## CCC '10 J4 - Global Warming

View as PDF

Points: 5 (partial)
Time limit: 1.0s
Memory limit: 256M

Problem type
##### Canadian Computing Competition: 2010 Stage 1, Junior #4

Your task is to help scientists predict the trend of global warming. One of the hypotheses they are considering is that over long periods of time, the average temperature follows certain cycles, but each time the cycle starts from a higher temperature level. The temperatures are measured over five-year averages, and expressed in tenths of a degree.

For example, if the following five-year averages are observed: then we can calculate that the temperature changes first 1 up, then 2 up, then 2 down, 1 up, 2 up, and 2 down. There is a cycle of changes of length three which covers all of the temperature differences: . In other words, if we look at the differences starting at the first position, there is a cycle of length three of the form followed by another cycle of length three of exactly the same form. By way of another example, suppose the following average temperatures are observed: In this case, there is a difference of one up, two up, then one up. We would consider the shortest cycle to be length two in this case: the cycle . Notice that this cycle occurs once, followed by one truncated occurrence of exactly the same cycle.

Your task is to find the shortest such cycle from a given sequence of temperatures.

#### Input Specification

The input consists of a number of test cases. Each test case starts with the number ( ), representing the number of temperatures in a sequence, followed by the sequence of temperatures. You may assume that each temperature input is an integer in the range inclusive. The numbers are separated by a single space. The last test case is indicated by a zero and should produce no output.

#### Output Specification

For each test case, produce the length of the shortest temperature cycle. The cycle always exists, since the whole sequence could be treated as one long cycle.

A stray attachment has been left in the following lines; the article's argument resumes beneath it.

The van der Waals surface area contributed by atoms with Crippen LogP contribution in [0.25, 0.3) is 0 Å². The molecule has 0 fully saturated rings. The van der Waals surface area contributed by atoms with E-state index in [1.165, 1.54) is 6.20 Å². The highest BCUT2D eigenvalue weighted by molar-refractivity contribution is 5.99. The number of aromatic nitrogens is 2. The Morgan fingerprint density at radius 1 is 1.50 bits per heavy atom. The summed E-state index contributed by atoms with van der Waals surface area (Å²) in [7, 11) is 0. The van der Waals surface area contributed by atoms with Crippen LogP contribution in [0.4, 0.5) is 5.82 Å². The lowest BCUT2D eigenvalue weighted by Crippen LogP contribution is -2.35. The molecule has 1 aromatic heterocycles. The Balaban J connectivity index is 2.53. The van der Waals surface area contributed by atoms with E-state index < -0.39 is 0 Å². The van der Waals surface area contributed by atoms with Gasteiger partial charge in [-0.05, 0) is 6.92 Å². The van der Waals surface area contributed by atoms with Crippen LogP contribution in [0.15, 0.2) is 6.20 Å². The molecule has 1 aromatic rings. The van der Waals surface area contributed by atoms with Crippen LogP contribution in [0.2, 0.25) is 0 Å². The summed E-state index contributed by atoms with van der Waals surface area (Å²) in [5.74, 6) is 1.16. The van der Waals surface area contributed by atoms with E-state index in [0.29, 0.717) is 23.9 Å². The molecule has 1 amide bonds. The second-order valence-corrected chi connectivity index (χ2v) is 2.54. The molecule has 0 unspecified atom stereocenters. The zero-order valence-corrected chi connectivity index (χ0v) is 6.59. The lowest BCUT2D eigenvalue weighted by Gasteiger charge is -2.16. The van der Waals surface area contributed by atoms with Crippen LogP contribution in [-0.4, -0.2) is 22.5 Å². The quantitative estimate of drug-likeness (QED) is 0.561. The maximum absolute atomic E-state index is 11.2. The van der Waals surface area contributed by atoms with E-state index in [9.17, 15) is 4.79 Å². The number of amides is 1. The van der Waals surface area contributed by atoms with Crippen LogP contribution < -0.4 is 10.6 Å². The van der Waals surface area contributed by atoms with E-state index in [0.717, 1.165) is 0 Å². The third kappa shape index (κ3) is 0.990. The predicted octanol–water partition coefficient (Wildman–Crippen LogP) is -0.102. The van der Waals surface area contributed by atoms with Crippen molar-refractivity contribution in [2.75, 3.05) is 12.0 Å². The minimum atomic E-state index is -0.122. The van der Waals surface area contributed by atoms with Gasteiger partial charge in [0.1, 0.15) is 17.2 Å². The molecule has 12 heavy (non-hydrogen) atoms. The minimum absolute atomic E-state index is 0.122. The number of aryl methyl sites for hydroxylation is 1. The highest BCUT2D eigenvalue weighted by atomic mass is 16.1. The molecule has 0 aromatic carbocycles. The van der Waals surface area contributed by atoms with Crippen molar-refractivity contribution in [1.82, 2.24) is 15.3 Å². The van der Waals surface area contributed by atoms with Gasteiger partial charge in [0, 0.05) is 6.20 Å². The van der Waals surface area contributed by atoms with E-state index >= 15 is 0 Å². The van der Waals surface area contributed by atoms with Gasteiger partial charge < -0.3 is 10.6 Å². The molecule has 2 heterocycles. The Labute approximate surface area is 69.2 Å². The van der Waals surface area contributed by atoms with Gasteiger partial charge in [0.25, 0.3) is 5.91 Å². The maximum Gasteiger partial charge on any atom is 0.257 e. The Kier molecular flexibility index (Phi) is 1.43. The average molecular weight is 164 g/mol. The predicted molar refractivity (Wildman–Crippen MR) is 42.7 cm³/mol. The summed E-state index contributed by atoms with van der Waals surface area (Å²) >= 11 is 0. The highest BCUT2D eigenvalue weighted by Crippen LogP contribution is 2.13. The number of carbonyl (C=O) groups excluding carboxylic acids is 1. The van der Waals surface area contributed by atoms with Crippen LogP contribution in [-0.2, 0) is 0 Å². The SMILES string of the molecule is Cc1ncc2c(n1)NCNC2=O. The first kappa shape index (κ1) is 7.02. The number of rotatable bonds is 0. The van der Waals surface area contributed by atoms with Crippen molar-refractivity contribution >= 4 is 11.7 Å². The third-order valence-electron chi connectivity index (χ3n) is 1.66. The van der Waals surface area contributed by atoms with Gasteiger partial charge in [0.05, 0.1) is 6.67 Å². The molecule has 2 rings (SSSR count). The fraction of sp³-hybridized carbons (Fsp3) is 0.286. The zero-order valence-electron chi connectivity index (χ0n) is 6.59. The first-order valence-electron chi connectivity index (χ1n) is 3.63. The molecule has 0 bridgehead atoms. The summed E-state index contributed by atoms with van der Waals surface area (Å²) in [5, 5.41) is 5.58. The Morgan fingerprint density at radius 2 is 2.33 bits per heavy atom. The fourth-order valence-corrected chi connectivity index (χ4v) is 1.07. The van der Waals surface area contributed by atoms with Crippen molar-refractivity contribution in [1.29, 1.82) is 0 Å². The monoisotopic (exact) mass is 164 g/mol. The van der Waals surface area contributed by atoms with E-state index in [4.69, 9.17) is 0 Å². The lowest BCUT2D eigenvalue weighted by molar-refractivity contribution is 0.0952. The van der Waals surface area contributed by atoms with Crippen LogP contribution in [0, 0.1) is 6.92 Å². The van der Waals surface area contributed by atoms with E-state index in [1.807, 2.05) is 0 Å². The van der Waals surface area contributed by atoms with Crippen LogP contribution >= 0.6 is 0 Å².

#### Sample Input

7 3 4 6 4 5 7 5
3 1 3 5
3 1 4 5
4 3 4 6 7
0

#### Sample Output

3
1
2
2

• commented on Nov. 11, 2022, 3:06 a.m.

shouldn't the maximum number of test cases be mentioned?

• commented on Nov. 12, 2022, 4:43 p.m.

This comment is hidden due to too much negative feedback. Show it anyway.

• commented on March 6, 2021, 9:09 p.m.

tips: the answer for 6 1 3 6 8 11 16 would be 5 instead of 2

• commented on May 31, 2020, 1:44 p.m. edit 2

this problem will be renamed to find the shortest repeating sequence after Elon Musk stops global warming

• commented on Jan. 9, 2020, 3:54 p.m.

how does 3 1 4 5 give 2

its a diff of 3 and 1

• commented on Feb. 16, 2020, 3:33 a.m.

yes, the difference is 3 and 1. Therefore there is only one cycle. Its length is 2.

• commented on Jan. 9, 2020, 4:55 p.m.

The cycle always exists, since the whole sequence could be treated as one long cycle.

• commented on Dec. 18, 2019, 3:41 p.m.

Would this input: 8 3 4 6 4 5 7 5 6

Output this: 3

• commented on Jan. 7, 2020, 4:34 p.m.

YES.

• commented on Feb. 19, 2019, 4:34 a.m.

[3, 1, 4, 5] how does this give 2????

• commented on Feb. 19, 2019, 1:37 p.m.

The first number isn't a term in the pattern, it denotes the amount of terms in the sequence.

• commented on Jan. 25, 2015, 1:50 a.m. edited

If there is a sequence with length 1, the cycle is length 0